Legend has it that South Philadelphia street food vendor Pat Olivieri got bored with selling hot dogs from his Italian market stall in the 1930’s, and started serving sliced beefsteak a and grilled onions with melted cheese in a soft roll instead. Instant success. And Pat’s is still around today, dolling out those ever-popular, clumsy, drippy, chewy, salty soberizers right around the clock, but more about them later.It wasn’t until the late 1800’s that the resident Irish made way for the influx of Italian immigrants clutching their culture, Catholicism and cooking skills. So, to really understand the largest chunk of Philadelphia’s longest surviving food influences, you really have to venture into the root neighborhood where it all began – Soufilly (South Philly). The local tribe has a uniquely extraordinary way of pronouncing things, like galamad (calamari), managad (manicotti) or prozhood (prosciutto), so I will throw in a few phonetics here and there for an extra helping of authenticity. Right in the midst of a sunny street of typical row houses – boasting highly competitive window decorations that include bent candles, ornate vases, faded plastic flowers, vintage tinsel, motionless cats, photographic dishware or gaudy crucifixes – is a lunch-only, mom and pop shop called Mr. Joe’s Cafe. The laminated menu might read like everyone else’s, but the daily special show-stoppers are worth swimming across the Delaware river for. Hailing from the town of Teramo, Scrippelle soup is a clear and delicious hen’s broth with parmesan-filled, wafer-thin crepes rolled into short cigars, which release delightful little bubbles as you munch your way through them. While the house-made gnocchi are a mandatory staple, you are empowered and encouraged to swap and change pastas, sauces and meats to your heart’s content. I added them to a dish of Bra-zhôl (Baciole), which arrives with an ice-cream dish of fluffy, grated parmesan cheese – just begging to be scattered all over the world. The tender roulade of veal, flavored with garlic, basil and (more) parmesan is weighted down by a more-than-generous ladleful of what the locals call “gravy”. We medagones (non-Italians) would refer to it as “sauce”, but who gives a damn what anyone calls it, this masterpiece marinara is worth bottling, as are many of the other options including the crab and the meatballs. Conveniently located right across the street sits the Termini Bros. Bakery – still family-run and still baking Italian treats for 96 years. As you peruse the buffet of Biscotti’s, Canoli’s, Terroni’s, cakes and cookies, you are escorted by servers who compile your order on steel trays before packaging them up into little white boxes with string.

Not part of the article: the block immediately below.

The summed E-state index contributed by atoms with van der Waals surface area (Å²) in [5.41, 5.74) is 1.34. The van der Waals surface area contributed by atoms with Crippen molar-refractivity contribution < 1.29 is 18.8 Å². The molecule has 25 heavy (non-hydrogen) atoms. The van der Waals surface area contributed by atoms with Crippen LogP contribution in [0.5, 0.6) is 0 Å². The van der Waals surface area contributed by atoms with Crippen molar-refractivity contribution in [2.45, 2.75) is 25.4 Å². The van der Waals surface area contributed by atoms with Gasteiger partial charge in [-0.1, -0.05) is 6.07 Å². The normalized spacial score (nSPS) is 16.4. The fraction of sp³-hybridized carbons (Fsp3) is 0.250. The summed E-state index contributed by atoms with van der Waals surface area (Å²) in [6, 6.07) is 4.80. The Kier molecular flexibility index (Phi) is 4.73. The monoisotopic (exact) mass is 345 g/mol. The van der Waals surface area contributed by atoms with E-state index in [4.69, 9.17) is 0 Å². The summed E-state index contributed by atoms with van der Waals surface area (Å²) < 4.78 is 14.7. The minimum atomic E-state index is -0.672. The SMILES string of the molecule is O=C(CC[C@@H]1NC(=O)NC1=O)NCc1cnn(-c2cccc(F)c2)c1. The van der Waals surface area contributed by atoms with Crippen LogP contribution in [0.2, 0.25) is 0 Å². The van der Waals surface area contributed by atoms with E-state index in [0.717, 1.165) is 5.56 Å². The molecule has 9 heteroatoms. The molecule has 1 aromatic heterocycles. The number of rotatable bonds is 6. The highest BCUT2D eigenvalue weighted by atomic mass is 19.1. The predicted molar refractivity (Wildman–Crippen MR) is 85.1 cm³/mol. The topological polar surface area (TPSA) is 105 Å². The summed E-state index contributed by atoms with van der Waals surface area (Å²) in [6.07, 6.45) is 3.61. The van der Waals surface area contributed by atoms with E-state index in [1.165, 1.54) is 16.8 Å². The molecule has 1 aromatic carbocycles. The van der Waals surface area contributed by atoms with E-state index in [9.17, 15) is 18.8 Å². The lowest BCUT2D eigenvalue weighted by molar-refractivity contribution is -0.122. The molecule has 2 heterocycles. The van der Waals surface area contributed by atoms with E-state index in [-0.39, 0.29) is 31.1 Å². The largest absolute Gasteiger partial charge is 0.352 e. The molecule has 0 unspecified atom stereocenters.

The Pignoli’s are legendarily soft with a marzipan-like Amaretto rush that underscores the thorny forest of toasted pine nuts on top. After taking a fascinating behind-the-scenes tour by one of the Termini granddaughters, I had to try a Canoli shell filled with rigûd (ricotta), and of course a bite of the rigûd-filled Sfoya-deel (Sfogliatelle), which is a ruffled pastry bundle of joy that crunches and crumbles into a million toasty flakes.
But the real heart of the immigrant neighborhood comprises a handful of blocks along 9th Street, designated as the Italian market. Here competing butchers, bakers, grocers, cheese & fishmongers offer local and imported produce from Sarasota to Sicily.And deep in the heart of all the action, the Rim Café, serves the most decadent cream-based Hot Chocolate ever poured. Using a litany of freshly shaved artisanal bars of varying cacao concentration and origin on a revolving platform, the process is as much a delight as the taste.
The neighborhood comes to a head-on collision at a cross-roads where the two competing Philly Cheesesteak vendors face one another: Pat’s and Gino’s Steaks. Both have equally impressive lines. Both have the identical menu. Both are open 24/7, and somehow both seem to survive. Regardless of which you choose, the most traditional cheesesteak to try is referred to as: “Whiz wit’-out”, which means you’ll have a cheesesteak with Cheez Whiz® (an artificial, yellow epoxy goo dispensed from a spray can), without the grilled onions. Grab a large handful of napkins as you dive headfirst into a speechlessly sloppy adventure of ridiculous yumminess.
You’ve probably never used the expression Water Ice in the same way most Philadelphians do. It refers to a very popular summertime treat, and a close second cousin to the Slushy. But many local vendor’s like Pop’s Ice go one step further by adding a dollop of soft-serve or hard-scooped ice-cream right into the middle of it, creating Gelati. The real adventure is the bombardment of combining different flavors of water-ice and ice-cream together. Ginger Ale & Butter Pecan, vs. Cherry & Mint-Chocolate Chip. (When the humidity rises above 80%, I doubt it really matters.)And finally, one of the last remaining stalwarts of the city’s culinary history is Dante and Luigi’s. Founded in 1899, the multi-roomed converted townhouse originally welcomed immigrants who couldn’t speak English, and arrived with the restaurant’s name pinned to their clothing. They were offered lodging and employment until they were able to support themselves. The menu is a lexicon of ultra-classic Italian fare starting with Antipastos, Pastas and traditional Flesh and Fowl. Standouts are the incredibly tender and flavorful Chicken Cacciatore deluged in “gravy”, the simple Pork Milanese topped with a crisp salad, and a special drum-roll for the signature Perciatelli Genovese – hollow pasta tubes you can whistle through, smothered in the most scrumptiously, creamy, white veal bolognaise – that will most certainly put a massive crack in anyone’s bell.